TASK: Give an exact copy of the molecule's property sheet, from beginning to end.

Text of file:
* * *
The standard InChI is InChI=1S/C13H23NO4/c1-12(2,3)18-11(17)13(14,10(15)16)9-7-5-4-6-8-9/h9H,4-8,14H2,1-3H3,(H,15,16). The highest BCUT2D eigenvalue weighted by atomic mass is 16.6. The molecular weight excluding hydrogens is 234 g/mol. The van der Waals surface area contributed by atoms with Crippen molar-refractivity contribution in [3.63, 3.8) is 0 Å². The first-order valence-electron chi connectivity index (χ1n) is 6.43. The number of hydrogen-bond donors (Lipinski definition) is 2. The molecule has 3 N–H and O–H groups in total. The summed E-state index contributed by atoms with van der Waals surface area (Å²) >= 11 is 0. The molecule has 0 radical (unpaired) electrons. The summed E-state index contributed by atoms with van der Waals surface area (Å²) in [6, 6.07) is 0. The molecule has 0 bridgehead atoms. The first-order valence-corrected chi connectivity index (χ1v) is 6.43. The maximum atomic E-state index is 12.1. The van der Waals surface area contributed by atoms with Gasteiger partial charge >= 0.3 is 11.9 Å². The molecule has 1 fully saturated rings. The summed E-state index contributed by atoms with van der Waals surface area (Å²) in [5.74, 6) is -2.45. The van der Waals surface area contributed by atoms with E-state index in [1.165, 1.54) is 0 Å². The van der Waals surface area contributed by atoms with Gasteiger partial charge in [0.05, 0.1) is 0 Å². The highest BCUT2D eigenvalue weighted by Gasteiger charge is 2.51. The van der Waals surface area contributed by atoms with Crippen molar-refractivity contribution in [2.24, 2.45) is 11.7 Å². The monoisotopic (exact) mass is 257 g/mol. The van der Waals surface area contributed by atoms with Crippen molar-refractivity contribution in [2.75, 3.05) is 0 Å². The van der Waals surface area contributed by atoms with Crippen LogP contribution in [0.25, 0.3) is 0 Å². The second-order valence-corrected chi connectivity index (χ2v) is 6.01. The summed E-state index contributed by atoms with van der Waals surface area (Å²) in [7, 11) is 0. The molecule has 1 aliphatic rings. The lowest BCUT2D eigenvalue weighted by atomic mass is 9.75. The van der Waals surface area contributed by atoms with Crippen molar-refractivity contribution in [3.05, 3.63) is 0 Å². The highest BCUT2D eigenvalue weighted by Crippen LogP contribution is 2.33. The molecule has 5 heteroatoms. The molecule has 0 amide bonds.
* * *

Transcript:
The standard InChI is InChI=1S/C13H23NO4/c1-12(2,3)18-11(17)13(14,10(15)16)9-7-5-4-6-8-9/h9H,4-8,14H2,1-3H3,(H,15,16). The highest BCUT2D eigenvalue weighted by atomic mass is 16.6. The molecular weight excluding hydrogens is 234 g/mol. The van der Waals surface area contributed by atoms with Crippen molar-refractivity contribution in [3.63, 3.8) is 0 Å². The first-order valence-electron chi connectivity index (χ1n) is 6.43. The number of hydrogen-bond donors (Lipinski definition) is 2. The molecule has 3 N–H and O–H groups in total. The summed E-state index contributed by atoms with van der Waals surface area (Å²) >= 11 is 0. The molecule has 0 radical (unpaired) electrons. The summed E-state index contributed by atoms with van der Waals surface area (Å²) in [6, 6.07) is 0. The molecule has 0 bridgehead atoms. The first-order valence-corrected chi connectivity index (χ1v) is 6.43. The maximum atomic E-state index is 12.1. The van der Waals surface area contributed by atoms with Gasteiger partial charge >= 0.3 is 11.9 Å². The molecule has 1 fully saturated rings. The summed E-state index contributed by atoms with van der Waals surface area (Å²) in [5.74, 6) is -2.45. The van der Waals surface area contributed by atoms with E-state index in [1.165, 1.54) is 0 Å². The van der Waals surface area contributed by atoms with Gasteiger partial charge in [0.05, 0.1) is 0 Å². The highest BCUT2D eigenvalue weighted by Gasteiger charge is 2.51. The van der Waals surface area contributed by atoms with Crippen molar-refractivity contribution in [2.24, 2.45) is 11.7 Å². The monoisotopic (exact) mass is 257 g/mol. The van der Waals surface area contributed by atoms with Crippen molar-refractivity contribution in [2.75, 3.05) is 0 Å². The van der Waals surface area contributed by atoms with Crippen LogP contribution in [0.25, 0.3) is 0 Å². The second-order valence-corrected chi connectivity index (χ2v) is 6.01. The summed E-state index contributed by atoms with van der Waals surface area (Å²) in [7, 11) is 0. The molecule has 1 aliphatic rings. The lowest BCUT2D eigenvalue weighted by atomic mass is 9.75. The van der Waals surface area contributed by atoms with Crippen molar-refractivity contribution in [3.05, 3.63) is 0 Å². The highest BCUT2D eigenvalue weighted by Crippen LogP contribution is 2.33. The molecule has 5 heteroatoms. The molecule has 0 amide bonds.